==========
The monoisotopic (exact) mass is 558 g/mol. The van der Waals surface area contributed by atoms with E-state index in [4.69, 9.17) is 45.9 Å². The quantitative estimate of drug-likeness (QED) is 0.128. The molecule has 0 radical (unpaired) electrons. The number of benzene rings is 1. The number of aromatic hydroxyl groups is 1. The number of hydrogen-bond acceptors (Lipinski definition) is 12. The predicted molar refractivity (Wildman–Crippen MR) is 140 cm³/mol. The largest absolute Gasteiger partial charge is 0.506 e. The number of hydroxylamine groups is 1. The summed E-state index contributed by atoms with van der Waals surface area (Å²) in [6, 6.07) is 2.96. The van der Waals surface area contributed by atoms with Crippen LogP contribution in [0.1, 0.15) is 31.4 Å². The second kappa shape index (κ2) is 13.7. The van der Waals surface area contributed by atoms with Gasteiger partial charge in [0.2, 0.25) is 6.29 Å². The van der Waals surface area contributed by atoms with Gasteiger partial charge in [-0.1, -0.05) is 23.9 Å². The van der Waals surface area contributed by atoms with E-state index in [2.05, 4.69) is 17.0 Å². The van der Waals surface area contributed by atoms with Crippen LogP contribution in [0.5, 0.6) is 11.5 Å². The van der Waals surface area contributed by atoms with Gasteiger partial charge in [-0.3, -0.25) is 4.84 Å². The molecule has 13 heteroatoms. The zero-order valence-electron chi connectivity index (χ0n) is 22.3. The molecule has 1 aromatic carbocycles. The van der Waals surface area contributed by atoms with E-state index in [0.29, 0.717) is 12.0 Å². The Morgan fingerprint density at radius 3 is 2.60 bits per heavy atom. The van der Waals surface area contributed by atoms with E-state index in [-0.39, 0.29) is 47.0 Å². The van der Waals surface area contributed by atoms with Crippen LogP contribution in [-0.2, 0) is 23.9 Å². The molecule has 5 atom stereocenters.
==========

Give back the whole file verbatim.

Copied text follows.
The monoisotopic (exact) mass is 558 g/mol. The van der Waals surface area contributed by atoms with E-state index in [4.69, 9.17) is 45.9 Å². The quantitative estimate of drug-likeness (QED) is 0.128. The molecule has 0 radical (unpaired) electrons. The number of benzene rings is 1. The number of aromatic hydroxyl groups is 1. The number of hydrogen-bond acceptors (Lipinski definition) is 12. The predicted molar refractivity (Wildman–Crippen MR) is 140 cm³/mol. The largest absolute Gasteiger partial charge is 0.506 e. The number of hydroxylamine groups is 1. The summed E-state index contributed by atoms with van der Waals surface area (Å²) in [6, 6.07) is 2.96. The van der Waals surface area contributed by atoms with Crippen LogP contribution in [0.1, 0.15) is 31.4 Å². The second kappa shape index (κ2) is 13.7. The van der Waals surface area contributed by atoms with Gasteiger partial charge in [0.2, 0.25) is 6.29 Å². The van der Waals surface area contributed by atoms with Gasteiger partial charge in [-0.1, -0.05) is 23.9 Å². The van der Waals surface area contributed by atoms with E-state index in [2.05, 4.69) is 17.0 Å². The van der Waals surface area contributed by atoms with Crippen LogP contribution in [0.5, 0.6) is 11.5 Å². The van der Waals surface area contributed by atoms with Gasteiger partial charge in [-0.3, -0.25) is 4.84 Å². The molecule has 13 heteroatoms. The zero-order valence-electron chi connectivity index (χ0n) is 22.3. The molecule has 1 aromatic carbocycles. The van der Waals surface area contributed by atoms with E-state index in [0.29, 0.717) is 12.0 Å². The Morgan fingerprint density at radius 3 is 2.60 bits per heavy atom. The van der Waals surface area contributed by atoms with E-state index in [-0.39, 0.29) is 47.0 Å². The van der Waals surface area contributed by atoms with Crippen LogP contribution in [-0.2, 0) is 23.9 Å². The molecule has 5 atom stereocenters.